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The wall framing is surprisingly cooky because of the nature of the floor-to-ceiling windows. Wherever there's a window, the rough opening goes all the way to the underside of the roof system so there is no top plate and the roof system needs to hang off a beam rather than sitting on top of a top plate.
I made the somewhat special choice to continue doing all the work by myself, so putting up walls by myself took a while.
I framed each wall on the ground, mounted stops at the perimeter of the floor framing to keep them from falling off while standing them up, and then heaved them up onto progressively higher blocks (milk crates, chiefly) before executing a final push up.
While I had already trimmed the 5/8" threaded rods to about the right height, they presented a major pain when standing up the walls for the long sides. I stood up the first long wall onto some blocks to get it on top of the threaded rod, carefully navigated the wall into place using my 4lb fine adjustment hammer, and then removed the blocks.
I should have been more careful the first time 'round about nailing off a diagonal support for the wall since I managed to tip it over and off the edge of the structure; it took a while to haul it back into place from a position of considerable disadvantage with it hanging off the side of the damn thing. I was a lot more careful with the second long wall (which, due to all of its windows and resulting lack of top plate came together in two separate, easier to manage sections).
After I had two walls in place, I put up the lower roof beam (two 7-1/4" x 1-3/4" LVLs), partially just out of spite.
I then put up the remaining walls, plumbed and installed the first piece of sheathing for each wall to start getting things more solid, and got the second roof beam in place.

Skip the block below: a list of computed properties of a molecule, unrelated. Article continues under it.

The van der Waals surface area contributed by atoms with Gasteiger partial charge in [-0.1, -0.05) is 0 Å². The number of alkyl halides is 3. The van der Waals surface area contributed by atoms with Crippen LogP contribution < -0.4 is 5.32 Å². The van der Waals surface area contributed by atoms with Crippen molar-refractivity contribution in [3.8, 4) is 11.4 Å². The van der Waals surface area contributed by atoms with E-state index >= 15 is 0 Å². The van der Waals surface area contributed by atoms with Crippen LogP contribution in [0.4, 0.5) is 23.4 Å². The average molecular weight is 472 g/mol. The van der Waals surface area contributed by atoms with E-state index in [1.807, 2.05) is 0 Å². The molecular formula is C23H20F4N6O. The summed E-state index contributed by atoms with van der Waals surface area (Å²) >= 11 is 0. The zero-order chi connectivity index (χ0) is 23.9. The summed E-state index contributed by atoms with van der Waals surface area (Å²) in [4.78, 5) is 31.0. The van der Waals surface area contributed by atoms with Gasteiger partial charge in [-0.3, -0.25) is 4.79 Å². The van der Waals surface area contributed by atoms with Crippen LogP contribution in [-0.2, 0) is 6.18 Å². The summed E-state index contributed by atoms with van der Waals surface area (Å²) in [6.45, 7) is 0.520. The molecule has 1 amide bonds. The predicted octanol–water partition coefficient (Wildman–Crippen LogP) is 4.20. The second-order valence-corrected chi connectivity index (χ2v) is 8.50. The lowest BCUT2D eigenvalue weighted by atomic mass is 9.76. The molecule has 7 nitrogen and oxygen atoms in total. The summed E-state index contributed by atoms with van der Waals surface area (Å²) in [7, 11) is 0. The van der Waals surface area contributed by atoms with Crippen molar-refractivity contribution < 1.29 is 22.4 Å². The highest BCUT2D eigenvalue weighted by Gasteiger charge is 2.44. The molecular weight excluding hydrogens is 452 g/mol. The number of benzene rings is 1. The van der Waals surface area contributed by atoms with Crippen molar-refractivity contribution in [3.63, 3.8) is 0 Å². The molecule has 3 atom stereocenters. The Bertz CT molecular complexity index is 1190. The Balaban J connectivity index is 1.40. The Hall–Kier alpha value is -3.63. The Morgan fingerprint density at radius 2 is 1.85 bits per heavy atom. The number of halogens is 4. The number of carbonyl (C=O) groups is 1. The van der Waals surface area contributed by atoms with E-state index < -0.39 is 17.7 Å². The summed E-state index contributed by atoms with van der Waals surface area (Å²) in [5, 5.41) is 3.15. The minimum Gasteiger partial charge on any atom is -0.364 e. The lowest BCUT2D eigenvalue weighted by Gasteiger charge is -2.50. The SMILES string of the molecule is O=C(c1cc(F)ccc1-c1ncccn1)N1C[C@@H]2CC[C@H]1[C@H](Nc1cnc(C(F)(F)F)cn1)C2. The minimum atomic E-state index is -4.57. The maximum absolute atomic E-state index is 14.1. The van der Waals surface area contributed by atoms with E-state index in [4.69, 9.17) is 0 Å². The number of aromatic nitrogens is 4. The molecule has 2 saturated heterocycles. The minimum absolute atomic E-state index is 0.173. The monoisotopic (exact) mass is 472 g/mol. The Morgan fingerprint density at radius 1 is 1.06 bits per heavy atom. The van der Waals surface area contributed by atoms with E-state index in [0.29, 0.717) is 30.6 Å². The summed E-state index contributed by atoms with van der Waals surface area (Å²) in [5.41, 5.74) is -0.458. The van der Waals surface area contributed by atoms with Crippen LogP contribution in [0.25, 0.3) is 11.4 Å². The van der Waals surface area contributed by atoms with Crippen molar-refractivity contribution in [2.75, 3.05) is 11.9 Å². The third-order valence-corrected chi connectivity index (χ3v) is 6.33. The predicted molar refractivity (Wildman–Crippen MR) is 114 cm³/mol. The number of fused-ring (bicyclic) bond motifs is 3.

The threaded rod attaches to double studs via an HDU5 holddown for glorious shear walls.
And since the floor-to-ceiling windows are also corner-to-ceiling windows (i.e. the interior side trim of the window is just the drywall continuing on from the adjacent wall), the holddowns for those needed to be a bit special (HTT5).
I plumbed every wall with the most accurate of tools, a simple gravity-bound plumb bob. This one I happened to have turned myself in machine shop back in college.
Since I was solo-plumbing my solo-built walls, I relied on ratchet straps to surrounding trees to encourage the framing to reach plumb before I nailed off the sheathing.
At this point it had become obvious that the new tree near the cottage's front door (planted after the actual house was built) was going to be in the way so we ended up moving the tree before I could finish up all the sheathing. We tried to dig a pit for the tree nearby but ended up pick-axing into two of the pipes for the irrigation system so that project grew needlessly complex. The tree now lives on another side of the property and we'll see if it makes it.
- Don't be dumb - get people to help you.
- Always nail off safeties - never skimp.
- Engineered framing lumber is magical for its straightness but seemingly twice the weight of solid sawn 2x6s. This tradeoff is cumbersome when standing up walls by oneself, to say the least, but you'll be repaid in later stages by how straight and perfect the walls are.
- I splurged on 4'x10' plywood for the sheathing and it saved me from managing any seams. I'm slowly getting better at trading time (and joy) for material costs.
- Seams between side-by-side sheets of plywood get double studs so I don't need to precisely manage nails from two sheets into a single studs. Also well worth it.
- PVC repair fittings for the irrigation system are pretty cool and seem to be holding up so far; both small and large hardware stores seem to carry them (figures).
- Somehow everything ends up being more time-consuming than one had imagined. Ugh.
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